Cairo and Vincennes Railroad

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The Cairo and Vincennes Railroad was a 19th-century American railroad that connected Cairo, Illinois, with Vincennes, Indiana. It was chartered by the state of Illinois in 1867 through the efforts of former American Civil War General Green B. Raum, who subsequently oversaw the planning and engineering of the proposed line. Within a few years, the fledgling railroad company named another former general, Ambrose Burnside, as its president. The Cairo & Vincennes began laying track in 1870 and completed the initial portion in 1872 to haul coal from southern Illinois mines. However, the route was not fully completed until late in 1874.

In January 1874, the railroad was teetering on bankruptcy and the contractors, the firm of Winslow & Wilson, applied for control. In February, a new board of directors assumed control of the railroad and named industrialist J. P. Morgan as the new president, replacing Burnside. In April, the C&V formally went into receivership. The next month, receivers H. L. Morrill and A. B. Salford took possession of the Cairo and Vincennes Railroad.[1]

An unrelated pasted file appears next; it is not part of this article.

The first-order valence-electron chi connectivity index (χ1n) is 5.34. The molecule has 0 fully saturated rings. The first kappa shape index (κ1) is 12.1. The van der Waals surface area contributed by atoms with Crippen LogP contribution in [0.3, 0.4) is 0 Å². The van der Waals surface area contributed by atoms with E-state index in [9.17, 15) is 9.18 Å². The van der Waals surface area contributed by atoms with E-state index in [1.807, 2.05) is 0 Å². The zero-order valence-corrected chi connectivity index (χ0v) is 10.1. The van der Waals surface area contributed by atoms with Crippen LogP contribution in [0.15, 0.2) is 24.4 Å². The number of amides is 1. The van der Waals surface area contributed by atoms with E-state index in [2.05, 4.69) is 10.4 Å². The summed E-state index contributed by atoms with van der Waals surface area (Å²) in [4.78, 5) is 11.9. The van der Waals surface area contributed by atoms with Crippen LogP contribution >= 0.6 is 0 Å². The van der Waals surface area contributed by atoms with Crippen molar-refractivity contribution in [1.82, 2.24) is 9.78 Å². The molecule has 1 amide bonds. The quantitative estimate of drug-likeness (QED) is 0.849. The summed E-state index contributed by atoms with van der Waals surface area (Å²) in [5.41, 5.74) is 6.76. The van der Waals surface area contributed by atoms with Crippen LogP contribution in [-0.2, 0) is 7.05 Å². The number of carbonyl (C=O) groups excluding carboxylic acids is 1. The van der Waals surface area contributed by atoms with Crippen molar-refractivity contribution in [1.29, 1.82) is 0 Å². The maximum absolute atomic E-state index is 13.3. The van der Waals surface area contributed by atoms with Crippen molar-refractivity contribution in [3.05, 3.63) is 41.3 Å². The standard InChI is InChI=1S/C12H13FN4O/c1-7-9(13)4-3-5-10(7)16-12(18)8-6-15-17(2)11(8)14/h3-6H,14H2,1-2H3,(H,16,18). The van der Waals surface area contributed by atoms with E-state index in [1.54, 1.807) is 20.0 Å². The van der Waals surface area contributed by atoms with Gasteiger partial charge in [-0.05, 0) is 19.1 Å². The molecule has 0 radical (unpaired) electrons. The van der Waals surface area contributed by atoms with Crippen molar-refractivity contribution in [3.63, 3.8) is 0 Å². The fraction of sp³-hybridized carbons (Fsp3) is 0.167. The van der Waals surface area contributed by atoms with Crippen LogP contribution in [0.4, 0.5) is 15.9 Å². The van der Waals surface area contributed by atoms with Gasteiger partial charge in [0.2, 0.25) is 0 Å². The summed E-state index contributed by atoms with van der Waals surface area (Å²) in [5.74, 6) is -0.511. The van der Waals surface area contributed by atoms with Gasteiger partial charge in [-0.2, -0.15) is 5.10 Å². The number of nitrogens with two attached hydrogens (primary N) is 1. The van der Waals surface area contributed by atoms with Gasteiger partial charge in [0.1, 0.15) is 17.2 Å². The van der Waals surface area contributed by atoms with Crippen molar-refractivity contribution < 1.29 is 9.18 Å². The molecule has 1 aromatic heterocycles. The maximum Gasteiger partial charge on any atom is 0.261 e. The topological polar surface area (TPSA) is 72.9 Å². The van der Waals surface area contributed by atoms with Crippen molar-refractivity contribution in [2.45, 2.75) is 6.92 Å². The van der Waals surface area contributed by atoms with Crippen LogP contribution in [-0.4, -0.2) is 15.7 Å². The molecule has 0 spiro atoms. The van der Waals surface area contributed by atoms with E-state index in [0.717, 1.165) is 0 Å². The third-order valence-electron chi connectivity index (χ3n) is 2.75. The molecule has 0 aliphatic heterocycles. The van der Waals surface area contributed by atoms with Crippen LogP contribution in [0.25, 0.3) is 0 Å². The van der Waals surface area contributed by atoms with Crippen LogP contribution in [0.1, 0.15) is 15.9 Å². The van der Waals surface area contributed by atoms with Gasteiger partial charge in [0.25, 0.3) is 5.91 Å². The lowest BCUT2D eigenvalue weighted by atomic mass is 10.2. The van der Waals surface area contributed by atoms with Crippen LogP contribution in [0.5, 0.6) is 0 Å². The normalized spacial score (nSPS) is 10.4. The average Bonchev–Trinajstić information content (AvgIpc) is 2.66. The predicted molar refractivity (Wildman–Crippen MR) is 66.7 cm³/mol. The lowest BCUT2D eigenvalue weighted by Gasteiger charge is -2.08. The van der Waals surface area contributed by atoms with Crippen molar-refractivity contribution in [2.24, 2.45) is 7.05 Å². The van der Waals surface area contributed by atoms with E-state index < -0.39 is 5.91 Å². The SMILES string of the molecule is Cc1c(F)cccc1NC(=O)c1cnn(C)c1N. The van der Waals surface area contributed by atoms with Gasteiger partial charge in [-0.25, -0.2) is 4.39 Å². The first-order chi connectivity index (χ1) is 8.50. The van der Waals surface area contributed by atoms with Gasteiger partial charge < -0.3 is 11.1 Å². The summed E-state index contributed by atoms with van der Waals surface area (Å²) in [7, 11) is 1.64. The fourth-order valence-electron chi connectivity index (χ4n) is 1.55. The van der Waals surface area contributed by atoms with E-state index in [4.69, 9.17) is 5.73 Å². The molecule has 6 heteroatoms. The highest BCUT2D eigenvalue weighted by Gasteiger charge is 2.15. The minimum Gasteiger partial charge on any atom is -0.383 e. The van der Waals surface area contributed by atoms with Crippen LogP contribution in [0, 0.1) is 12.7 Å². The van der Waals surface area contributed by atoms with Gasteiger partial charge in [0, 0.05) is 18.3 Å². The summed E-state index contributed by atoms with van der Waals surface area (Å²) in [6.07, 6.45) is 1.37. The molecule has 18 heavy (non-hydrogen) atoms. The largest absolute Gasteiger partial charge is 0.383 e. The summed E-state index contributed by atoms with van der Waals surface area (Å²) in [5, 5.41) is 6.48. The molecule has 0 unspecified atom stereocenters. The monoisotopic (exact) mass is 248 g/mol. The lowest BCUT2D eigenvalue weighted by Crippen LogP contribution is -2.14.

The line was reorganized into the Cairo and Vincennes Railway in 1880, which in turn became part of the Wabash, St. Louis and Pacific Railway in 1881, but was resold to the Cairo, Vincennes and Chicago Railway at the Wabash's foreclosure in 1889. The CV&C became part of the Cleveland, Cincinnati, Chicago and St. Louis Railway (Big Four) system, which itself became part of the New York Central Railroad system in 1906. Much of the original route of the C&V remains in usage for freight hauling. Part, in Illinois, has been rededicated as the Tunnel Hill State Trail.

Cities on the line[edit]